Monday, November 28, 2011

Greco-American Style "Belt-Tightening"

The Europeans (i.e., The Germans) are trying to bail out the Greeks. It won't work. The Greeks will not meet their European partners halfway.

For this bailout to work, the Greeks must begin to practice that which innately they cannot stomach - the very utterance of the word to them is hateful. I will spell it: A-U-S-T-E-R-I-T-Y. It simply means, tighten your belt, fool.

The problem with these descendants of Aristotle is they thing they know it all. Americans are not much better. We, too, cringe at the mention of "belt-tightening." We figure there must be an easier way.

Not long ago, Whirlpool, the iconic American appliance-maker, pulled up stakes in Evansville, Indiana and moved their operations to Mexico. Over a thousand people in Evansville lost their jobs. The upside: Because Whirlpool can now build their product at a lower cost, they can sell it at a lower price. Add to that: Money saved on production now goes to research and development. Whirlpool refrigerators are not only less expensive, but according to customers, they are now better.

Zenith, too, has moved to Mexico. One customer said of the new Zenith televisions, "Now, I can buy two."

The lesson is simple: Jobs leave America because Americans want more money than their labor is actually worth.

Doesn't it seem obvious that if you will accept less salary, the product you make will cost less, which ultimately means your product will be more competitive on the global market?

People complain about China taking America jobs. Yet, those same people do not complain when they go into a store and find a pair of jeans for $35 that ten years ago $75.

The free enterprise system works. Americans seem to think that because it no longer works for them, it must be broken. It is not broken; we are. Our work ethic broken. We want more for less.

Many people excoriated NAFTA - that free-trade agreement signed in 1993 during the Clinton administration. Said it would cost American jobs. And so it did. But it also afforded Americans access to lower priced goods.

Americans could still be making those products. They simply do not want to. They do not believe it is worth their while to make televisions ans shoes and paper plates. But what is the alternative - stand around with your hands out (like the Greeks) and expect to be paid simply because you are better than everyone else? See how close that gets you to the American dream.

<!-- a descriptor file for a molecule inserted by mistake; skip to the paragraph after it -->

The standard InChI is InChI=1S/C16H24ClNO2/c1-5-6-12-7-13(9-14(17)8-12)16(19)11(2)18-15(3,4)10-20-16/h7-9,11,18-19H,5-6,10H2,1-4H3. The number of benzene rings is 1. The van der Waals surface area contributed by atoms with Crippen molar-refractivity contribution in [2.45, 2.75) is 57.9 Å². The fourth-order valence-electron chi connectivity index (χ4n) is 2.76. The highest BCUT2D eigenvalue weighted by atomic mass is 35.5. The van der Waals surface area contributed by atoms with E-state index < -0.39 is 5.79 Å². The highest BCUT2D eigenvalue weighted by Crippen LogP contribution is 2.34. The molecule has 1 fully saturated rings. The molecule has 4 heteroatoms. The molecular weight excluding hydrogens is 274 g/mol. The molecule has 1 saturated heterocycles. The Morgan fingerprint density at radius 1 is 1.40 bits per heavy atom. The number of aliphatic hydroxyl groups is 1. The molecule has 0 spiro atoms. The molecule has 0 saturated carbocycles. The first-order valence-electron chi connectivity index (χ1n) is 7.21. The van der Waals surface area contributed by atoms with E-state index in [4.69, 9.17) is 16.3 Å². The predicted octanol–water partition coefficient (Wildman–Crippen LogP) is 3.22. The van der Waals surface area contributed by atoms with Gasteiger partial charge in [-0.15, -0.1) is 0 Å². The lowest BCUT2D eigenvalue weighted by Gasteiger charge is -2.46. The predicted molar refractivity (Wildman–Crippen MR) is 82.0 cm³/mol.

Thursday, November 17, 2011

The Hand of Greatness

Fate decides the greatness of presidents by the moments it thrusts upon them. In that way, Barack Obama has a chance to be mentioned among America's greats. He has already been blessed (or cursed) with the main ingredient: Mayhem on the existential level. Now all he must do is handle it.

Of the presidents considered among America's greatest, three stand out: Washington, Lincoln, and FDR. It was during Lincoln's presidency that we faced our greatest threat from within. Washington's greatness lies not within the parameters of his presidency, but in that he led the great struggle - the American Revolution - that led to the first presidency. His greatest contribution to the nation during his presidency, besides putting down the "Whiskey Rebellion" was that he helped define what a "president" would be.

Other presidents have come and gone, and we barely think of them - not because they were bland, but because their moments in history were bland. They could have been the smartest men on Earth; they could have been the most courageous. It doesn't matter. It they were not dealt "existential mayhem," they could never be called "great". (Oh, and they could not start mayhem.)

George W. Bush's finest moment came when he stood atop the pile of rubble that was "Ground Zero" and shouted, "We're Comin'!" Outside of that, his presidency, as Shakespeare would say, was "bound in shallows."

Obama has been dealt an extraordinary hand. He does not have a war, he has wars. He has a 14 trillion dollar debt (that may explode). He faces a resurgent China, a resurgent Iran, and a resurgent Putin. And he gazes across an abyss at the "Arab Spring" - not the implosion of one critical nation, but the likely implosion of an entire region wherein lies most of the "mother's milk" that powers the world. Add to that, a rancor in American politics not seen since the days of Lincoln.

Besides, Obama has come along at the outset of a technological revolution, and it becomes him. He grasps it. He did not create it. He simply happened at the time it happened. Now he navigates it with a deftness that is unparalleled on the world stage.

He is the envy of foes both foreign and domestic. He is at once imposing, then reserve. When he imposes himself, they call him a braggart. When he is reserved, they complain that he is weak and unbecoming an American president who must always be out front. It is okay. That is the breadth of the office. Apparently, he has a similar breadth.

In the face of great times, to speak of great men is droll commentary. Yet, in the end, we always speak of great men and women. They are what we imagine of ourselves if only we were dealt the "winning" hand.